Love Hormone Deepened Our Relationship With Dogs
Dogs apparently thrive on oxytocin, a love hormone that helps human mothers and babies bond.
According to a new Australian study, dogs were better at understanding cues to find hidden treats after they were given the chemical that helps people feel empathy and solve all sorts of social problems. It seems that oxytocin has the same effect on our best buddies, says Jessica Oliva who carried out the research as part of her PhD in biological sciences at Monash University. She explains that these findings shed a new light on the human-canine bond and how dogs eventually evolved to become so important to us.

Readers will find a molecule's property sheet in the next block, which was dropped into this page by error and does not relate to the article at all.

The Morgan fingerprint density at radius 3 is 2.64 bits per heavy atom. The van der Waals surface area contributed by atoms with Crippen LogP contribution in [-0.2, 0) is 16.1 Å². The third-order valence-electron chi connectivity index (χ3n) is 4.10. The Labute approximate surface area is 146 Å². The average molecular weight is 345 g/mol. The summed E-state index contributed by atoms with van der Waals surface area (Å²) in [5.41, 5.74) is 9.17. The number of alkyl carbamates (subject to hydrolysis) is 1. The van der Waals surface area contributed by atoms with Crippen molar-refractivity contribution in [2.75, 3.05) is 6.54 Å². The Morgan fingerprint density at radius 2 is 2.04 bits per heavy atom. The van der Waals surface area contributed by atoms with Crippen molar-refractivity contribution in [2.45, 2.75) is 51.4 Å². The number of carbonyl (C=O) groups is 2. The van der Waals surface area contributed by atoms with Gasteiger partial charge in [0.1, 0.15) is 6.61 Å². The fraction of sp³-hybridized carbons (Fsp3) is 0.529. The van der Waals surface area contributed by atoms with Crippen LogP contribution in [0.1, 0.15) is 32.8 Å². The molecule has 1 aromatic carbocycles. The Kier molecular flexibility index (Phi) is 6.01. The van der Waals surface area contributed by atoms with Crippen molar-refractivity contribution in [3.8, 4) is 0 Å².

Oliva says that patting and talking to your pooch for just three minutes increases oxytocin levels in the blood stream of human and dog alike. Also, studies have confirmed that the closer a human feels to a dog, the more oxytocin appears in the human’s urine.
“So that really seemed to suggest that oxytocin is involved in feelings of closeness to your dog.”
She plans to do the exact same experiment with wolves in order to deepen our knowledge about evolution. Currently, Oliva wants to find out if there is a genetic difference in the oxytocin receptor gene in the dogs who performed the task best. That could lead to selective breeding of guide dogs, military dogs and customs dogs, Oliva concludes.